Lovely company-issue card of an early
Connie on linen-textured stock. There were at least three
versions of this card issued over a period of several years during
which time the postage required for a postcard in the U.S. quadrupled
from 1¢ to 4. This is apparently the first release, dating to the
late forties, and is one of the few
postcards here for which there is no view of the back. But I can tell
you that it talks about reliability, gives some basic performance
figures and mentions that it serves on routes worldwide, both in
English and French.
Thanks to my friend Skip
Tucker of Ocala, Florida for this one. Oh, the
reason the back can't be shown here: it is glued into a scrapbook that Skip and his mother worked on
together when he was a small boy!
was slightly annoyed that I couldn't even say whether this is an 049 or
749 Connie, or much else about the card, so I asked our good friend Jon
Proctor if he had anything to add to the above (silly question.)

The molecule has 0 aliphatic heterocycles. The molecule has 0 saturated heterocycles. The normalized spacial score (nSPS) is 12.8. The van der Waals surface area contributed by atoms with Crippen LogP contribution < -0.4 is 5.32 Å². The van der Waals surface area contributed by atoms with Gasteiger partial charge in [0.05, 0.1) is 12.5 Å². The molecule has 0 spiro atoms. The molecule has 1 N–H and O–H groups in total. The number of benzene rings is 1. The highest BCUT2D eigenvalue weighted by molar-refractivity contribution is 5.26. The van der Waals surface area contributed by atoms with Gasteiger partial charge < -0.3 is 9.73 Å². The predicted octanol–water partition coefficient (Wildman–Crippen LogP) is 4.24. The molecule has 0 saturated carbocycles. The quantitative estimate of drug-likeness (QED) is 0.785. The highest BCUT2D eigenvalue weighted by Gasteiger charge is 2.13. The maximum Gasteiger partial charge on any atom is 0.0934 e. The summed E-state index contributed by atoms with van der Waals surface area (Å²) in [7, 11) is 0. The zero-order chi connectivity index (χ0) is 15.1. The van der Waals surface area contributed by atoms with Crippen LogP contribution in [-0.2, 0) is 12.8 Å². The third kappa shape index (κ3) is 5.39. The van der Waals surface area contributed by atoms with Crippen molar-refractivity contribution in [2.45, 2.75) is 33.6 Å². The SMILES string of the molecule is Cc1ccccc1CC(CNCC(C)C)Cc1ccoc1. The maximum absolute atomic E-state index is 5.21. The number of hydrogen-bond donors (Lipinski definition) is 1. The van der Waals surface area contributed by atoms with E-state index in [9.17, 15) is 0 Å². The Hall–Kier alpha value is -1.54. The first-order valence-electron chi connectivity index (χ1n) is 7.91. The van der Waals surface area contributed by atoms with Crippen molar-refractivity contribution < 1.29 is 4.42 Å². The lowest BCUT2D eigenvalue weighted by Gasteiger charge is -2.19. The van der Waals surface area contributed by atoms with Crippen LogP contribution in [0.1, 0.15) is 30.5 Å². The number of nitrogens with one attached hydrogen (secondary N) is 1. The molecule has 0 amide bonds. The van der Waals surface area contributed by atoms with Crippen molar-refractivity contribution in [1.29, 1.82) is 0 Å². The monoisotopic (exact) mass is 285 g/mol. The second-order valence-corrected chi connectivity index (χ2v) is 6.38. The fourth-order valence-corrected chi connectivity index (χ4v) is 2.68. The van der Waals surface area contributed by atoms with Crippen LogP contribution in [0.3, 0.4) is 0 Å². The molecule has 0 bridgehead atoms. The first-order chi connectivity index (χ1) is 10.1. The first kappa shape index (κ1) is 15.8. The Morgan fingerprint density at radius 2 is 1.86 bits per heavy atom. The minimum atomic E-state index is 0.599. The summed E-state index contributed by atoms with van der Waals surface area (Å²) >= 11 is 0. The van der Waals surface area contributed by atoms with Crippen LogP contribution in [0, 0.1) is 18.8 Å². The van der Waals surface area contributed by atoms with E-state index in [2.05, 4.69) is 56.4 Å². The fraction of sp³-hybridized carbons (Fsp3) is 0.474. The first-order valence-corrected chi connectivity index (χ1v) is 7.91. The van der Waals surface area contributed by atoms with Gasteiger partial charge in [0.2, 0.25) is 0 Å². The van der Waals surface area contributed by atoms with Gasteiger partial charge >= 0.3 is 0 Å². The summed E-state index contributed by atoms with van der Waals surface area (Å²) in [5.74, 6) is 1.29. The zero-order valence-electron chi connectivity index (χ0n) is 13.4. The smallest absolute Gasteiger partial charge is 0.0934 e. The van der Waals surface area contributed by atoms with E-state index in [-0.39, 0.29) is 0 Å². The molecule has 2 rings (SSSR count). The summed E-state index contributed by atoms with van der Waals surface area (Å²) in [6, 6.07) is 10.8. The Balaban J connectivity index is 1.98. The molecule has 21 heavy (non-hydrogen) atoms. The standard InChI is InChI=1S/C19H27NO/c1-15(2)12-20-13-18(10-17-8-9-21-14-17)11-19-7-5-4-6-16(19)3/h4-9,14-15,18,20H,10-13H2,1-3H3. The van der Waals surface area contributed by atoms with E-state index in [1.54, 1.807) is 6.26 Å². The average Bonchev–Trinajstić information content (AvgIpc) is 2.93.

Says Jon: "That Connie post card you asked about is a classic ... and it's
an early 049. The giveaway is that "eye-brow" window above the cockpit,
which was done away with later in the production run, before 749s began
coming off the assembly line. Outwardly, the 049 and 749 were all but
identical except for that; same passenger window configurations, etc.
You can tell a 749A by its absence of an astrodome on the fuselage
crown; they were replaced by periscopes beginning with that model, and
later removed from the earlier models, although the base remained. That
was all the result of an astrodome failure on an 049 that sucked a poor
navigator out of the airplane when it broke."